Thursday, September 27, 2012

Well, It's Better Than 'Pecker': "Female Trouble" (1974)

John Waters and Divine follow up their gross out hit "Pink Flamingos" with a tamer, and better, film.

If you are unfamiliar with a John Waters film, then the following plot summary is going to make absolutely no sense. The film is essentially a biopic of the fictional Dawn Davenport (Divine). She is a large, troubled 1960 high school girl whose life of crime springs from the absence of cha-cha heels under the Christmas tree. She attacks her parents for not getting her the gift she wants, runs away, and hooks up with the repulsive Earl Peterson (also Divine). Dawn ends up pregnant, and gives birth to daughter Taffy after Earl rejects her.

From 1961 to 1967, Dawn makes ends meet working as a waitress, go-go dancer, a hooker, and finally turns to a life of robbery and muggings. She falls in love with famous hairdresser Gator (Michael Potter) or Gater, according to the end credits, and they marry (in one of the film's most outrageous scenes). By the mid-70's, the two have come to hate each other.

Donald (David Lochary) and Donna (Mary Vivian Pearce), the beauty salon owners, decide to use Dawn in an art experiment. They want to photograph her committing various criminal acts, capturing her true beauty. Gator leaves Dawn for Detroit, and Gator's angry aunt Ida (Edith Massey) throws acid in Dawn's face, scarring her. Soon, Dawn's life of crime and entertainment grows, and her fourteen year old daughter Taffy (a very funny Mink Stole) goes looking for her father, which launches a series of murders.

While "Female Trouble" is not as shocking as "Pink Flamingos," I do think it is better (slightly). The obtuse dialogue is still here, but Divine seems to be making an actual attempt to turn in a performance (as both Dawn and Earl). Waters gets his point across- as a country we turn mass murderers into celebrities, a point still evident today. In the director's commentary, he correctly compares a death sentence to winning an Oscar, a person cannot receive a more ultimate reward for attaining the pinnacle of their profession- whether it be acting or killing.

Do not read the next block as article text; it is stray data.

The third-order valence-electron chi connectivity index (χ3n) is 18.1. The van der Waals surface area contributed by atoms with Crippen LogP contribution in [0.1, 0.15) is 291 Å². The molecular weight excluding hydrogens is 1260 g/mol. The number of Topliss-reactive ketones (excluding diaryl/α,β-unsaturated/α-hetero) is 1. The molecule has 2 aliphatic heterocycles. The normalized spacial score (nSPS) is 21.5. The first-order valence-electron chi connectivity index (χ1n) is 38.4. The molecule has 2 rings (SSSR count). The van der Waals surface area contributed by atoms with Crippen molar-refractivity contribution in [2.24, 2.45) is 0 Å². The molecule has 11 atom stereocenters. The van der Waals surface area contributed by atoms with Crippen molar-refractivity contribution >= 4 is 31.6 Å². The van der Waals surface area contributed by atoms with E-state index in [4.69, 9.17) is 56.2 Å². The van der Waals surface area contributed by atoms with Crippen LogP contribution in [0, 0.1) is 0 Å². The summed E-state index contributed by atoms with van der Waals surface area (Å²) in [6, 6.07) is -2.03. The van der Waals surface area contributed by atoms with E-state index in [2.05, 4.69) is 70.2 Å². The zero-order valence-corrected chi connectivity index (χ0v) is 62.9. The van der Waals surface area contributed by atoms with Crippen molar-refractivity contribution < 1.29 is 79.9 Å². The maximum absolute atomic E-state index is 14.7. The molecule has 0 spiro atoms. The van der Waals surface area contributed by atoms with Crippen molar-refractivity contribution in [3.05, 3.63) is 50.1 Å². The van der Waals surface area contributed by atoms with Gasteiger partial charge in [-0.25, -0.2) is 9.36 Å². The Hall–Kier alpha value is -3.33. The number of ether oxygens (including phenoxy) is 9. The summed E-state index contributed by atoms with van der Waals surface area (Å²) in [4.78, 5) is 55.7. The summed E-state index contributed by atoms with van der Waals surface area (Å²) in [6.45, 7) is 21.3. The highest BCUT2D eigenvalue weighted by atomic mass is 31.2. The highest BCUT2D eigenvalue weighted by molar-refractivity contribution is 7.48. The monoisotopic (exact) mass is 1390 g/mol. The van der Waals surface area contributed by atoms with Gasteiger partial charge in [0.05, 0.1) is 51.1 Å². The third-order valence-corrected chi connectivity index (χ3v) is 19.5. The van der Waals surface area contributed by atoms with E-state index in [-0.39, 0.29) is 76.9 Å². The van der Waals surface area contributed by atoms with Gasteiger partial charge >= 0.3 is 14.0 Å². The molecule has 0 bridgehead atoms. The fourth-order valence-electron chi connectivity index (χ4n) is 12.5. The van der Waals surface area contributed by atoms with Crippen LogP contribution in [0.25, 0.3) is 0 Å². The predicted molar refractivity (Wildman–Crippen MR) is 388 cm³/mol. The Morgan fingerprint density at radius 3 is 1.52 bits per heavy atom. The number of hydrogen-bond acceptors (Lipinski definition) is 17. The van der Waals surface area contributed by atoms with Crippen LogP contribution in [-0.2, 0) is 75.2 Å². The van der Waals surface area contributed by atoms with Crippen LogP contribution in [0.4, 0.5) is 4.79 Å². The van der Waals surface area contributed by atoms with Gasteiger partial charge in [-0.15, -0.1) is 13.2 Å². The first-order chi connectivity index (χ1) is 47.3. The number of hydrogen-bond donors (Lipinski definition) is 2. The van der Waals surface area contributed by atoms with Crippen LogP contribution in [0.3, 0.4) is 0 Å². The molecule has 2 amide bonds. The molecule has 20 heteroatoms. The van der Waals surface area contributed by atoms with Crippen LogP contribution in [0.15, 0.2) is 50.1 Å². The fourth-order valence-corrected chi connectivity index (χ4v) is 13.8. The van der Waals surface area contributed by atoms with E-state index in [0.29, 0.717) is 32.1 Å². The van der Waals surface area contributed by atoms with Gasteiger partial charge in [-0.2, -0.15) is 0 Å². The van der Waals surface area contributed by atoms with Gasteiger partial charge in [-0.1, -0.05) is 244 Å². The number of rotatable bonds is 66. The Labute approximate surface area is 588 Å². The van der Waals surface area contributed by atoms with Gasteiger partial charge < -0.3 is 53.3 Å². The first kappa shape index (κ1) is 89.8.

Divine does do some wicked things, but nothing compared to her snack at the end of "Pink Flamingos." Waters uses a larger cast to good effect, and his camera angles seem better planned. Divine is good, and the rest of the cast do their Waters-best, but Mink Stole (a grown woman playing a teenager) gets the best lines and is hilarious. Her murder is both horrifying and slapstick-funny. The acid makeup on Divine's face is rarely believable, but you quickly forget that after Divine's change from put-upon housewife to a Mohawked makeup monster performing her nightclub routine (which is rather tame up until she opens fire on her audience).

"Female Trouble" was re-released and somehow garnered an NC-17 rating. Between this and "The Dreamers," male nudity is still the final frontier the MPAA has no interest in exploring. This is blatant sexism. A woman can be shown in a full frontal nude scene and the film can garner an R or even a PG13, but when a male does frontal nudity, it's R or worse.

In the John Waters canon, "Female Trouble" fits squarely in the middle, it is certainly better than "Pecker" but cannot touch "Cry-Baby." If you are a Waters fan, you could probably add a star to my rating, I do recommend his director's commentary, it is great. (* * *) out of five stars.